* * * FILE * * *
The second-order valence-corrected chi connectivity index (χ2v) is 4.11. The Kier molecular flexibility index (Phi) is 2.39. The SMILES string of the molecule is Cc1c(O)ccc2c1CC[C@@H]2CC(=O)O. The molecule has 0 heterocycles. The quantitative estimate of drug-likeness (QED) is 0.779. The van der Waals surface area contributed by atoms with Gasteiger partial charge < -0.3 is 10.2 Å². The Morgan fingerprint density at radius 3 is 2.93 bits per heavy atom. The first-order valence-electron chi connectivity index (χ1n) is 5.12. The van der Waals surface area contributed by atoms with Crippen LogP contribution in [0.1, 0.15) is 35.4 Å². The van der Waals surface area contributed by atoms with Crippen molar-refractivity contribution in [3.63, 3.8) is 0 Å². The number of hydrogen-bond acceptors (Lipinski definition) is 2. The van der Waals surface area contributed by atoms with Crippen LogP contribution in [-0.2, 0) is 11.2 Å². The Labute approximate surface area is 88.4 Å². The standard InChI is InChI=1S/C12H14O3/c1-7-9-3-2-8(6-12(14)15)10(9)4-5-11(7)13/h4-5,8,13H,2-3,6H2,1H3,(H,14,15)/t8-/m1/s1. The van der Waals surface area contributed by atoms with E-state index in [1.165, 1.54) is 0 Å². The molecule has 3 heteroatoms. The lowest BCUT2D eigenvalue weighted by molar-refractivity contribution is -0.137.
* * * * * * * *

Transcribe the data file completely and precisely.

The second-order valence-corrected chi connectivity index (χ2v) is 4.11. The Kier molecular flexibility index (Phi) is 2.39. The SMILES string of the molecule is Cc1c(O)ccc2c1CC[C@@H]2CC(=O)O. The molecule has 0 heterocycles. The quantitative estimate of drug-likeness (QED) is 0.779. The van der Waals surface area contributed by atoms with Gasteiger partial charge < -0.3 is 10.2 Å². The Morgan fingerprint density at radius 3 is 2.93 bits per heavy atom. The first-order valence-electron chi connectivity index (χ1n) is 5.12. The van der Waals surface area contributed by atoms with Crippen LogP contribution in [0.1, 0.15) is 35.4 Å². The van der Waals surface area contributed by atoms with Crippen molar-refractivity contribution in [3.63, 3.8) is 0 Å². The number of hydrogen-bond acceptors (Lipinski definition) is 2. The van der Waals surface area contributed by atoms with Crippen LogP contribution in [-0.2, 0) is 11.2 Å². The Labute approximate surface area is 88.4 Å². The standard InChI is InChI=1S/C12H14O3/c1-7-9-3-2-8(6-12(14)15)10(9)4-5-11(7)13/h4-5,8,13H,2-3,6H2,1H3,(H,14,15)/t8-/m1/s1. The van der Waals surface area contributed by atoms with E-state index in [1.165, 1.54) is 0 Å². The molecule has 3 heteroatoms. The lowest BCUT2D eigenvalue weighted by molar-refractivity contribution is -0.137.